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Within the Likud, the moderate and liberal-oriented forces intend to become an audible voice. Therefore, they have founded the “Manof Forum” in the fall 2011. Items on the Forum’s agenda include the wish to revitalize the discourse in the Likud and in the public with regard to socio-economic questions and a social market economy. More generally speaking, the Forum’s members aim to develop strategies how young political activists are to be enabled to gain more ground within the Likud party.
To support this goal, but to also focus on topics like intraparty democracy and pluralism, KAS Israel and the Manof Forum conducted a seminar on the promotion of the politically active youth on May 3-4, 2013.
Related to the consolidation of Manof as a liberal think tank within the Likud, the seminar participants had the opportunity to discuss strategies and future projects. Therefore, they debated several political issues in groups, prepared presentations and held a final plenary session on the second day of the seminar, in which the activists agreed on the main findings and outlined their next steps.
Regarding specific policies the Forum wants to tackle, the participants received input from three experts: Meirav Arlozorov, journalist at the business magazine “The Marker”, Dr. Yoaz Hendel, columnist and media consultant, and Benny Tfillin, government adviser on settlement issues of the Bedouin in the Negev.
Meirav Arlozorov remarked in her presentation on the obstacles in the Israeli economy to allow more competition. This situation did not only develop because of political failures of the past and the position of the trade unions as veto players. Another factor was the highly concentrated market in economic key industries. Here, it would take action to break up monopolies and oligopolies, as well as to comply with existing anti-trust guidelines and legislation.
Dr. Yoaz Hendel, former media adviser to Prime Minister Netanyahu and currently columnist for the daily newspaper “Yediot Ahronot”, raised the question whether the political left and right in Israel had committed themselves or were assigned to specific topics. On the one hand, this concerns the discourse on human rights and democracy, which was mainly in the realm of the left as the speaker explained. On the other hand, the right was more concerned with Zionism and national questions. However, Dr. Hendel sees none of the camps liberated from the discussion of other topics. Thus, the Likud must actively participate in the discourse on human rights and the development of civil society in Israel, and put forward its own ideas. In addition, this would also apply to the attitude toward the Israeli-Palestinian conflict.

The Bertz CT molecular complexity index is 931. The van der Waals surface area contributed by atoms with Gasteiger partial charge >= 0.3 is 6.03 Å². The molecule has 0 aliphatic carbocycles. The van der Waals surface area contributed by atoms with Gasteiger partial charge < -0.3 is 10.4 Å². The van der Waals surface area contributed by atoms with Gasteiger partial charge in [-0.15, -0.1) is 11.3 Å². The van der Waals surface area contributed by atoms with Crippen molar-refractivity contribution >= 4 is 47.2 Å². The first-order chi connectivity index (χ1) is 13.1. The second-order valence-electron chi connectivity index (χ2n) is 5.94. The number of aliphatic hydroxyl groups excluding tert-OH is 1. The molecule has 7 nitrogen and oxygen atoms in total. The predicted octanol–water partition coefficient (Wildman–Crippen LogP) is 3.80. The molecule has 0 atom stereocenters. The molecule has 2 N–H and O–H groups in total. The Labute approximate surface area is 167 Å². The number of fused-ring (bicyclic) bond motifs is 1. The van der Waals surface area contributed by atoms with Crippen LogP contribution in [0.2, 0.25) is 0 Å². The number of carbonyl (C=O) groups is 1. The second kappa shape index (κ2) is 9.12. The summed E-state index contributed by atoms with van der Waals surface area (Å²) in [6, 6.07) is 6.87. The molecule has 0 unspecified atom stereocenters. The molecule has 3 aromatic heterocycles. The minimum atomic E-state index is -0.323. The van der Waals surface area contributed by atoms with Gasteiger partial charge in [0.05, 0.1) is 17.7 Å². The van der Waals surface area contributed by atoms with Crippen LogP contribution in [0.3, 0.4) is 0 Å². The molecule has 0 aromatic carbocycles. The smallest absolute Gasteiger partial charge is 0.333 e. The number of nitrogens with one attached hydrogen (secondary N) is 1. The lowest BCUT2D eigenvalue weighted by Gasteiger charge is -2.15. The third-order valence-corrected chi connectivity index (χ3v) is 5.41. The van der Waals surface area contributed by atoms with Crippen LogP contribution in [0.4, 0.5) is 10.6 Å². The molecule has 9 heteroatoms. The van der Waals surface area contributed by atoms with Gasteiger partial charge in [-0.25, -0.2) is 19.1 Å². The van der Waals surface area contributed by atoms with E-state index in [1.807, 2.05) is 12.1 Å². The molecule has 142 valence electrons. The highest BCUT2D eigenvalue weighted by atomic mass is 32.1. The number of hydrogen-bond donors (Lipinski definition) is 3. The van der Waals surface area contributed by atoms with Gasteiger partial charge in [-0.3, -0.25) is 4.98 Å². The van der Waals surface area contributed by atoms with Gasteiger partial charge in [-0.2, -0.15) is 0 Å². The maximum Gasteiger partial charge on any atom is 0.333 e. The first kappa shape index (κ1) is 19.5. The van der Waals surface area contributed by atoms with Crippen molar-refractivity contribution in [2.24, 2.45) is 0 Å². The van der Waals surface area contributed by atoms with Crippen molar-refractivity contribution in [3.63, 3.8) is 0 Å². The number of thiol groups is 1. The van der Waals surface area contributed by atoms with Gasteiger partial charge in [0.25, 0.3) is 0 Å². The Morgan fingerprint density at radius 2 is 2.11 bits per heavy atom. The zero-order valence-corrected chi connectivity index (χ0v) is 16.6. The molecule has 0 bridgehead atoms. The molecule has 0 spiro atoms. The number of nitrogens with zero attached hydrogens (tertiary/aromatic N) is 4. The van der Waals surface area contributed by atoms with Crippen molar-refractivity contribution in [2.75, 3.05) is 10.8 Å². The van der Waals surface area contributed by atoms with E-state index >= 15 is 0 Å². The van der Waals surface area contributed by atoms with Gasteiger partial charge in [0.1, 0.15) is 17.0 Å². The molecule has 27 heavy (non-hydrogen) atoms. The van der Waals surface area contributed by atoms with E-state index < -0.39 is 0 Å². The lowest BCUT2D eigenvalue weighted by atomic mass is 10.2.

The handling of the Bedouin population in the Negev is a much-debated domestic political issue. At its core is the creation of permanent housing for the oftentimes nomadically living group of the Bedouin in the Negev (approximately 100,000 people). One of the plans discussed by the Government envisages establishing permanent settlements and to assign land use rights to the people. However, the legal aspects of land use rights and legal traditions, are heavily disputed and the cause of conflict. The government adviser Benny Tfillin gave an insight into the matter, using comprehensive maps. Together with the group he elaborated on the issue in depth and became involved in a vivid discussion and an intense exchange of thoughts.
A third seminar unit dealt with the task to strengthen the Manof Forum institutionally and to enable its members to influence the policy-shaping and decision-making process. Eli Hazan from the “Israel Center for Political Training” (ICPT), one of the outstanding professionals in the field of political communication and an expert on the Israeli legislative procedures, was responsible for this section. Tailored to the needs of the participants, some of them had already worked as parliamentary assistants, Eli Hazan emphasized on the Knesset’s mechanisms and what matters in the drafting of legislation. In addition, he provided tools appropriate for procedures related to the pre-parliamentary space. Furthermore, the members of Manof were particularly interested in understanding the workings of Knesset committees and discussing strategies to position Manof as a liberal platform within the Likud.
One of the most important results of this seminar has been the intensified political dialogue towards the Likud with the support of KAS Israel. Gal Bareket, Manof’s co-secretary, pointed out that the connections of the Likud to German organizations and Germany in general had been handled rather cautiously in the past. Nowadays though, the younger generation had developed a more optimistic stance in that respect and there was even the desire to deepen the political cooperation with German partners. Therefore, KAS Israel received many thanks for its role as a mediator and facilitator.